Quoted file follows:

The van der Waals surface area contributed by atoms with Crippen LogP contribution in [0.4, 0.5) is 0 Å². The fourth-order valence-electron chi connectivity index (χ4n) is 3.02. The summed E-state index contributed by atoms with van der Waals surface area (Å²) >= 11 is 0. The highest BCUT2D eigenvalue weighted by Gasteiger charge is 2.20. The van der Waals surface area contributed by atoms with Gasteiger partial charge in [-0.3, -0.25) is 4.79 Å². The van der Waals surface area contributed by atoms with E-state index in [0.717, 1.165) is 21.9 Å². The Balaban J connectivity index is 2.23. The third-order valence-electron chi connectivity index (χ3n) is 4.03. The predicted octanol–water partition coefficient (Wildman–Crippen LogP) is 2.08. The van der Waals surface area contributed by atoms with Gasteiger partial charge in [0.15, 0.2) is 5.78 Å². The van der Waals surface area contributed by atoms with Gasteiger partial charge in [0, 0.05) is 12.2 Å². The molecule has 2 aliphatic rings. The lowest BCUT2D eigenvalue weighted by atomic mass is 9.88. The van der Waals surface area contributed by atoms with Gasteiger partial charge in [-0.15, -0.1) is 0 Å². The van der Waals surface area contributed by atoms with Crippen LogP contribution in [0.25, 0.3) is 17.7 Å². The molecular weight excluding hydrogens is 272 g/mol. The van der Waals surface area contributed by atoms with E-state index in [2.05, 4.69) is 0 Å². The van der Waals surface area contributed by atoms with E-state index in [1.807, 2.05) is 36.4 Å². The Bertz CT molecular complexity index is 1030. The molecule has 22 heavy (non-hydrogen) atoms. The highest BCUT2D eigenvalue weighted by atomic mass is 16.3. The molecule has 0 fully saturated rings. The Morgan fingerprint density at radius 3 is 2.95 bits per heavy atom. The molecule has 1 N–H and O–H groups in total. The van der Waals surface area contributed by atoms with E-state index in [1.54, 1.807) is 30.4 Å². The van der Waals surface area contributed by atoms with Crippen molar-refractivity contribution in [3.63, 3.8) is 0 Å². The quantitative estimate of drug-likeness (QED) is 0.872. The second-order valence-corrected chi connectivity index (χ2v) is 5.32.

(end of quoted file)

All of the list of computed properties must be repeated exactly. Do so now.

The van der Waals surface area contributed by atoms with Crippen LogP contribution in [0.4, 0.5) is 0 Å². The fourth-order valence-electron chi connectivity index (χ4n) is 3.02. The summed E-state index contributed by atoms with van der Waals surface area (Å²) >= 11 is 0. The highest BCUT2D eigenvalue weighted by Gasteiger charge is 2.20. The van der Waals surface area contributed by atoms with Gasteiger partial charge in [-0.3, -0.25) is 4.79 Å². The van der Waals surface area contributed by atoms with E-state index in [0.717, 1.165) is 21.9 Å². The Balaban J connectivity index is 2.23. The third-order valence-electron chi connectivity index (χ3n) is 4.03. The predicted octanol–water partition coefficient (Wildman–Crippen LogP) is 2.08. The van der Waals surface area contributed by atoms with Gasteiger partial charge in [0.15, 0.2) is 5.78 Å². The van der Waals surface area contributed by atoms with Gasteiger partial charge in [0, 0.05) is 12.2 Å². The molecule has 2 aliphatic rings. The lowest BCUT2D eigenvalue weighted by atomic mass is 9.88. The van der Waals surface area contributed by atoms with Gasteiger partial charge in [-0.15, -0.1) is 0 Å². The van der Waals surface area contributed by atoms with Crippen LogP contribution in [0.25, 0.3) is 17.7 Å². The molecular weight excluding hydrogens is 272 g/mol. The van der Waals surface area contributed by atoms with E-state index in [2.05, 4.69) is 0 Å². The van der Waals surface area contributed by atoms with E-state index in [1.807, 2.05) is 36.4 Å². The Bertz CT molecular complexity index is 1030. The molecule has 22 heavy (non-hydrogen) atoms. The highest BCUT2D eigenvalue weighted by atomic mass is 16.3. The molecule has 0 fully saturated rings. The Morgan fingerprint density at radius 3 is 2.95 bits per heavy atom. The molecule has 1 N–H and O–H groups in total. The van der Waals surface area contributed by atoms with E-state index in [1.54, 1.807) is 30.4 Å². The van der Waals surface area contributed by atoms with Crippen molar-refractivity contribution in [3.63, 3.8) is 0 Å². The quantitative estimate of drug-likeness (QED) is 0.872. The second-order valence-corrected chi connectivity index (χ2v) is 5.32.